< back

February 18  Newsletter

Dear Friends,

I would like to congratulate these states and major cities who reported the lowest rates in domestic homicides of women in 1997 (2.50 per million or fewer). ILLINOIS, IOWA, MAINE MASSACHUSETTS, MINNESOTA, NEBRASKA, NORTH DAKOTA, OHIO RHODE ISLAND, VERMONT, WASHINGTON, AND WISCONSIN.  A hearty thank you to all of you who contributed to the reduction of domestic violence homicides. You are all angels.

The major cities (250,000 or more) that reported zero domestic homicides of women in 1995, 1996, OR 1997 are: ARLINGTON, TX, CINCINNATI, OH, CORPUS CHRISTI, TX, LOUISVILLE, KY, MESA, AZ, ST. PAUL, MN, TOLEDO, OH.


If you would like to see exactly how your state is doing according to the FBI (Supplemental Homicide Reports) you can go directly to our web site and find out. In a few weeks we will add more of the details from the book. Just click on www.silentwitness.net/results/us-map.html

And another hearty thank you to those who so generously wrote cover letters of endorsement for the Results book: Senator Paul Wellstone and Sheila Wellstone, Wyoming Attorney General Gay Woodhouse, Rep. Jim Ramstad (MN), MInneapolis' Police Chief Robert Olson, and the presidents of both the Jr. League International and the National Council of Jewish Women. Thank you for your support and encouragement. It means a great deal to us.

WELCOME NEW EMAIL CORRESPONDENTS: we now have more than 500 people on the newsletter mailing list. Thanks to all of you who so faithfully read the newsletter.

Diana Conan (Jr. League, San Francisco, new email address), Justine Freeman (Victim Advocate, Elyria, Ohio), Alison Coleman-Hardy (graduate student, social work, Boston), Beverly Runyan (St. Croix Advocates for Family Peace, Princeton, Maine), Leslie Fritchman (Training Coordinator, Idaho Council on Domestic Violence), Rebecca Marling (Women's TriCounty HELP Center, SE Ohio), Patricia Battin, Monica Sanchez Torres, Aleksandra Ajdanic, Caryn Wilde, Traci Wamberg-Lemm and four other women students in a Public Policy Master's Program at the Univ. of Minnesota.



Barbara Cappa sends us Kudos from Northern California (East Bay). She says: We are still getting the ladies up and running. I am currently trying to get them into hospital emergency rooms - waiting areas.  One of the hospitals in our area has started a domestic violence unit. This particular hospital is a HMO so we are hoping for exposure at all their locations. Yesterday a zero tolerance resolution was voted on by our supervisors - more money, personnel etc for domestic violence in Contra Costa County.

*Barbara, this is great news. Getting the Silent Witnesses into the medical world is a great idea.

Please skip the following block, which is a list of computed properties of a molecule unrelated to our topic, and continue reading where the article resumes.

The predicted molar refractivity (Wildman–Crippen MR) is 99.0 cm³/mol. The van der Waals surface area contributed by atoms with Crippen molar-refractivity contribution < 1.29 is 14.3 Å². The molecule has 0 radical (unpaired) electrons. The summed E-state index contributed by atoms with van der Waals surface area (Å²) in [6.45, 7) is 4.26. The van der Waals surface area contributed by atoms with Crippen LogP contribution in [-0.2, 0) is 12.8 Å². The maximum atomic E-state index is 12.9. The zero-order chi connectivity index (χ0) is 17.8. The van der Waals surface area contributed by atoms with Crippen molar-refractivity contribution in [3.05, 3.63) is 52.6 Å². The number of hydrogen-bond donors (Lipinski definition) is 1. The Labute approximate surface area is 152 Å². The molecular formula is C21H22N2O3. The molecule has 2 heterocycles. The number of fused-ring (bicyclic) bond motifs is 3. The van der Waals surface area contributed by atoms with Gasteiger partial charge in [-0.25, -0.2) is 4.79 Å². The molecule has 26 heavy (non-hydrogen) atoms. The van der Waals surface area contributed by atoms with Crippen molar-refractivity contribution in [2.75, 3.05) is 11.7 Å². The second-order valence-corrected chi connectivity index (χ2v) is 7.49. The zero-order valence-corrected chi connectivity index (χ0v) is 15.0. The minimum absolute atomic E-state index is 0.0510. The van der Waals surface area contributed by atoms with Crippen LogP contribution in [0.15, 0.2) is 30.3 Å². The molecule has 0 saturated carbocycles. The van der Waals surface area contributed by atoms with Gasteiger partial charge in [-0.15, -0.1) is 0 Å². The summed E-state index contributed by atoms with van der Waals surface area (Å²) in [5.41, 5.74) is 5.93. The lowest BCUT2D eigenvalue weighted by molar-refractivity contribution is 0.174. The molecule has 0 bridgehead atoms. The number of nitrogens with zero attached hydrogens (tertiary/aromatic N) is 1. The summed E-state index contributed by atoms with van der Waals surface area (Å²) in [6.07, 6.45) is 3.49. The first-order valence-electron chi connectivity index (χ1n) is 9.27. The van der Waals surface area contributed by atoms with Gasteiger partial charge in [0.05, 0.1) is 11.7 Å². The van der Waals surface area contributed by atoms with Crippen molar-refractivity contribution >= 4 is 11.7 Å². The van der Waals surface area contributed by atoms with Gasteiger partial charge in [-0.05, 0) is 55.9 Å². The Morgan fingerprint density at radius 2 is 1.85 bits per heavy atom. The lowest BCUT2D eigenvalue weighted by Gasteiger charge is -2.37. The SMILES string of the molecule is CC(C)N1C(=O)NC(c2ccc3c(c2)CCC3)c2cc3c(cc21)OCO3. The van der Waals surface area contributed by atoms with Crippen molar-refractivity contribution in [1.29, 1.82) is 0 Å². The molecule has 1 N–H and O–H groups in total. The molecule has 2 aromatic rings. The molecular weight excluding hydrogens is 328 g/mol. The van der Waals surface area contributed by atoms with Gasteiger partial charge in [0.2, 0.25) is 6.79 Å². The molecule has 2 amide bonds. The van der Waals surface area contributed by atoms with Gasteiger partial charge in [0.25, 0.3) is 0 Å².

The Attorney General's office from Florida called us this week and were so excited about the Results book that they promptly ordered nine more for their field victim advocates around the state.

*Thanks friends, for forwarding the book to the people who can make the most difference in moving this healing work ahead. We are very grateful.


Celia Heady writes from Idaho: We have hired a training coordinator - Leslie Fritchman.
Although only here a week, she is learning about many of the wonderful efforts many folks are making in the crime victim assistance field. Included in this will be the Silent Witness efforts, of course.  In time, Leslie will be able to help in Idaho's Silent Witness efforts.  Our goal is to double the places in Idaho where silent witnesses are present.  

*Welcome aboard Leslie. Wow, double the number of Silent Witness exhibits. That would bring Idaho right up there with the states who have the most Silent Witness exhibits. Go for it.


Sherriann Hamilton in Louisville, KY, formerly with the Center for Women and Families Domestic Violence Program, has a new job. She writes:  In my new position, part of my responsibility will be to provide training to all of our employees (and it's a state-wide organization) on Violence in the Workplace.  I am hoping to be able to use the Results Book and the Silent Witness figures as resources for that training.

*This could be a great opportunity to spread the ideas about prevention and healing farther than ever. Go for it Sherriann.


Some sad news from Fern Brown in Maryland:

I have some bad news. A very close friend of mine (we worked at the courthouse together, also have been friends for many years), Gayle Cooke, Victim Witness Coordinator for the State's Attorneys Office in Charles County was shot to death.  The funeral was Tuesday, February 1, 2000.  It is very hard for all who work at the courthouse and also in the community.  Rosemary and I have worked very hard on the Silent Witness Project for Charles County, Maryland and we are very proud of what we are doing for the community.  We also lost one of our Domestic Violence Victims in December,1999, Janice Lancaster.  Janice was shot to death by her husband, he then shot and killed himself.

*We are so saddened by this news, but maybe the community can have a special event in their honor


Rosalie Cannone McGill writes about a police case that could have been a stunning set back but was not, thank goodness.

Supreme Court of New Jersey in Wildoner v. The Borough of Ramsey, reaffirmed the protection from prosecution for police who respond to domestic violence cases.  Police in NJ have always enjoyed qualified immunity from lawsuit if they act reasonably when responding to calls.  In this case the police responded to a neighbor's call that reported a fight and threats by the